At BBC Radio we are pretty proud of our success with podcasting. Around 10 million editions of BBC podcasts are downloaded each month in the UK - Around 20 million across the whole world. The numbers are impressive.
However I often wonder whether we could do much better than that. "Ask not how many podcasts there have been but how many more there could be."
Listeners often tell us they would like to be able to save programmes and hear them when it suits them and being able to take programmes with you on an MP3 player or mobile phone is also attractive. On the other hand people also tell me that podcasting seems very complicated. It feels rather geeky or indeed expensive. So we commissioned some research and are going to experiment with some new ways of describing what I think is a really terrific offer.
Our first go is the new trail for A History of the World which John Humphrys has recorded. We worked hard to try to make the whole business enticing and simple and John is one of the least geeky people around:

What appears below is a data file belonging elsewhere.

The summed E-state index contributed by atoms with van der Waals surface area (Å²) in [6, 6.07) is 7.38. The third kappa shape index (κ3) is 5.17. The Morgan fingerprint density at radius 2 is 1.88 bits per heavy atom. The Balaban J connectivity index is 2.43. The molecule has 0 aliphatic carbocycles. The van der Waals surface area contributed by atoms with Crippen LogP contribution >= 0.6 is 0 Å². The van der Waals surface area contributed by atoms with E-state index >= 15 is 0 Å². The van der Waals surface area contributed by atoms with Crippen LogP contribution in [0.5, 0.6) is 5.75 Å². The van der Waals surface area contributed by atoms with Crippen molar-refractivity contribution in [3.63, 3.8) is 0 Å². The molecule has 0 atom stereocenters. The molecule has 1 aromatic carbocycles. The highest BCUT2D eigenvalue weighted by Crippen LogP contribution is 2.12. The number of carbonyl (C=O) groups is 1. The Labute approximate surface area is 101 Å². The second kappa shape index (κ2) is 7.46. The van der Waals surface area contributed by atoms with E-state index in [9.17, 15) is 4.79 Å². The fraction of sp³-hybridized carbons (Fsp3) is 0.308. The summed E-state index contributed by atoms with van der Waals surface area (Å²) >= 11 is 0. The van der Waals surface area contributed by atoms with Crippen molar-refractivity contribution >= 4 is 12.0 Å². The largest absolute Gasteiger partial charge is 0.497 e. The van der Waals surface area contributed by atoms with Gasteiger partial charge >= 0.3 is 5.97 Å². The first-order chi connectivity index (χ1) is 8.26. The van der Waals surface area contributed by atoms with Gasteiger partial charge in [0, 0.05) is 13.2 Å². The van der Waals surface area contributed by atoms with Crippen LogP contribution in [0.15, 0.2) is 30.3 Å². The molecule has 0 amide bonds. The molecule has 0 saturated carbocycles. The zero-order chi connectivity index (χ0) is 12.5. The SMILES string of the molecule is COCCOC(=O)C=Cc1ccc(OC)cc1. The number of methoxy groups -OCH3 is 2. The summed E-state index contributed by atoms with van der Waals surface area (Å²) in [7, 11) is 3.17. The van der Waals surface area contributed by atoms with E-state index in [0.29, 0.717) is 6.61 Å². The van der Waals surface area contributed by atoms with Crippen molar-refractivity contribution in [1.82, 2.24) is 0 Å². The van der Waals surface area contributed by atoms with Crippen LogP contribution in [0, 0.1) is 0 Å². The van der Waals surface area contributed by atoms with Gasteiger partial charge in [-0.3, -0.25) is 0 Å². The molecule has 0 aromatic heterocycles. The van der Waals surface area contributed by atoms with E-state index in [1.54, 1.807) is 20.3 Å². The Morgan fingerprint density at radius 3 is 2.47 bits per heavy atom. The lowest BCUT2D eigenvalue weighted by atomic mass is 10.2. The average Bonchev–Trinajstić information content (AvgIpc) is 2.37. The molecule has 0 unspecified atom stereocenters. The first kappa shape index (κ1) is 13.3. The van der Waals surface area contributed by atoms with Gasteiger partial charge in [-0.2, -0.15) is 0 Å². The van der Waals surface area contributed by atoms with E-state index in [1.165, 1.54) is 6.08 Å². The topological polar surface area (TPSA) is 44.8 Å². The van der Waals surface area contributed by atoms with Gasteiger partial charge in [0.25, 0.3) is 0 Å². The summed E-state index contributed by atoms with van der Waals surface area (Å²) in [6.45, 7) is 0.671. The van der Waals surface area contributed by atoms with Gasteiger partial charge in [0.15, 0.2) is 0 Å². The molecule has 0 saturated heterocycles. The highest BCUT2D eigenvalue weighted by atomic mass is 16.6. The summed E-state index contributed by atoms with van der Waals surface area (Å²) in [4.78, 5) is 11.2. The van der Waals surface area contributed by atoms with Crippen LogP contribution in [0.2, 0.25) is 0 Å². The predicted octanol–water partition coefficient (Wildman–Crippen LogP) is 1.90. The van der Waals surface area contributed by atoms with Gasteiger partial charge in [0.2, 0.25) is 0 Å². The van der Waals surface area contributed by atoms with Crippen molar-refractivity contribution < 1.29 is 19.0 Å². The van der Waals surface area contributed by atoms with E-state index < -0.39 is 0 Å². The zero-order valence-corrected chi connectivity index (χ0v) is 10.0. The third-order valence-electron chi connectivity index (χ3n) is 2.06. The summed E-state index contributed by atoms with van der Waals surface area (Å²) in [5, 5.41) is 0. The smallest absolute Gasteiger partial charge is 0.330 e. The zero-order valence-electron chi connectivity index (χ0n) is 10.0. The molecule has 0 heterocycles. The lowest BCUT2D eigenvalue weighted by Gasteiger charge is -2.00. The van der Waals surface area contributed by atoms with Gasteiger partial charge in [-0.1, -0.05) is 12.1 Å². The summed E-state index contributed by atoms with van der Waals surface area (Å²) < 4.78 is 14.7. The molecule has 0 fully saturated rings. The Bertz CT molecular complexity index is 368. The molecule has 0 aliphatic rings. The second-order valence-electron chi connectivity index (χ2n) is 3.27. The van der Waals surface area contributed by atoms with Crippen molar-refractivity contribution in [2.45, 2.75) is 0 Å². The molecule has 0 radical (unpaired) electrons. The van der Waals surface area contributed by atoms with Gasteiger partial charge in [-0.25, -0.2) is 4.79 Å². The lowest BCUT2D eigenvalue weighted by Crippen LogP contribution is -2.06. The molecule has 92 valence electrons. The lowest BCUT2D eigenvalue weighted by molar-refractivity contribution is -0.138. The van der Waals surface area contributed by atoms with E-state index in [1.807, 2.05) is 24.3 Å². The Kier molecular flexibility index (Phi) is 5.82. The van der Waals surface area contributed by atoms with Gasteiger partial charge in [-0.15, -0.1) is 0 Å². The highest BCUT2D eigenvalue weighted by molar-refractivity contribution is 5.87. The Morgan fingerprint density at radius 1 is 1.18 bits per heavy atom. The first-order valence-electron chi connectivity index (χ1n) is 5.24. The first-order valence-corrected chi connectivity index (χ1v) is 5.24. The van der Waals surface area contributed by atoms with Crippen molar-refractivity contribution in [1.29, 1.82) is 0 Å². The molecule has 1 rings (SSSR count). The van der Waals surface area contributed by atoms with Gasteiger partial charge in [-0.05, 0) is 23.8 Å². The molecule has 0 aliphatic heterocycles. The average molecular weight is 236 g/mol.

A History of the World has proved hugely popular with over 3.4 Million editions downloaded so far. It is unique in that we can offer the full series of podcasts forever. You can listen or download them from the A History of the World web site.
So if you think there are things we can do to make podcasting feel easier or make it more attractive do let us know. Words like 'subscribe' ("sounds like something you have to pay for") or 'download' ("I don't like clogging up my computer") are particularly unpopular. We will try to do better.
Meanwhile A History of the World is back on May 17th for 8 weeks or 40 more podcasts.
Andrew Caspari is Head of Speech Radio and Classical Music, Interactive